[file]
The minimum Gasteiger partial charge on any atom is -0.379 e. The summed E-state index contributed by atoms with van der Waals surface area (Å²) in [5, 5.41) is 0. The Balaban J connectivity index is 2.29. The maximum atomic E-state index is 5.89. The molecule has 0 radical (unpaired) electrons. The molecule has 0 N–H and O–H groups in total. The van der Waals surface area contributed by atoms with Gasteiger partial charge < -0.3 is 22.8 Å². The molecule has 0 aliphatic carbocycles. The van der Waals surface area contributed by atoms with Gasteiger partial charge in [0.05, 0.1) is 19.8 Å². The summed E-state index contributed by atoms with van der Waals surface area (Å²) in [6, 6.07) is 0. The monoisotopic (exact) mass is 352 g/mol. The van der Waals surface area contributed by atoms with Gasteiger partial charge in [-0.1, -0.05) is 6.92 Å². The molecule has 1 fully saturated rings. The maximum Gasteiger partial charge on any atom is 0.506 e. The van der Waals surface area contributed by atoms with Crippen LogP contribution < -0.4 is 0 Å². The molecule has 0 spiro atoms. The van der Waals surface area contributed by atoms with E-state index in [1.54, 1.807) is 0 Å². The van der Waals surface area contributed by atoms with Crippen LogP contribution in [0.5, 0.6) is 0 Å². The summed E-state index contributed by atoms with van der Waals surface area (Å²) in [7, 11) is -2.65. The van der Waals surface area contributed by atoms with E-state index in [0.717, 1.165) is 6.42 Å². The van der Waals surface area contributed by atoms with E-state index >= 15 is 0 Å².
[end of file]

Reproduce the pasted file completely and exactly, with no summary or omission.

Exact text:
The minimum Gasteiger partial charge on any atom is -0.379 e. The summed E-state index contributed by atoms with van der Waals surface area (Å²) in [5, 5.41) is 0. The Balaban J connectivity index is 2.29. The maximum atomic E-state index is 5.89. The molecule has 0 radical (unpaired) electrons. The molecule has 0 N–H and O–H groups in total. The van der Waals surface area contributed by atoms with Gasteiger partial charge < -0.3 is 22.8 Å². The molecule has 0 aliphatic carbocycles. The van der Waals surface area contributed by atoms with Gasteiger partial charge in [0.05, 0.1) is 19.8 Å². The summed E-state index contributed by atoms with van der Waals surface area (Å²) in [6, 6.07) is 0. The monoisotopic (exact) mass is 352 g/mol. The van der Waals surface area contributed by atoms with Gasteiger partial charge in [-0.1, -0.05) is 6.92 Å². The molecule has 1 fully saturated rings. The maximum Gasteiger partial charge on any atom is 0.506 e. The van der Waals surface area contributed by atoms with Crippen LogP contribution < -0.4 is 0 Å². The molecule has 0 spiro atoms. The van der Waals surface area contributed by atoms with E-state index in [1.54, 1.807) is 0 Å². The van der Waals surface area contributed by atoms with Crippen LogP contribution in [0.5, 0.6) is 0 Å². The summed E-state index contributed by atoms with van der Waals surface area (Å²) in [7, 11) is -2.65. The van der Waals surface area contributed by atoms with E-state index in [0.717, 1.165) is 6.42 Å². The van der Waals surface area contributed by atoms with E-state index >= 15 is 0 Å².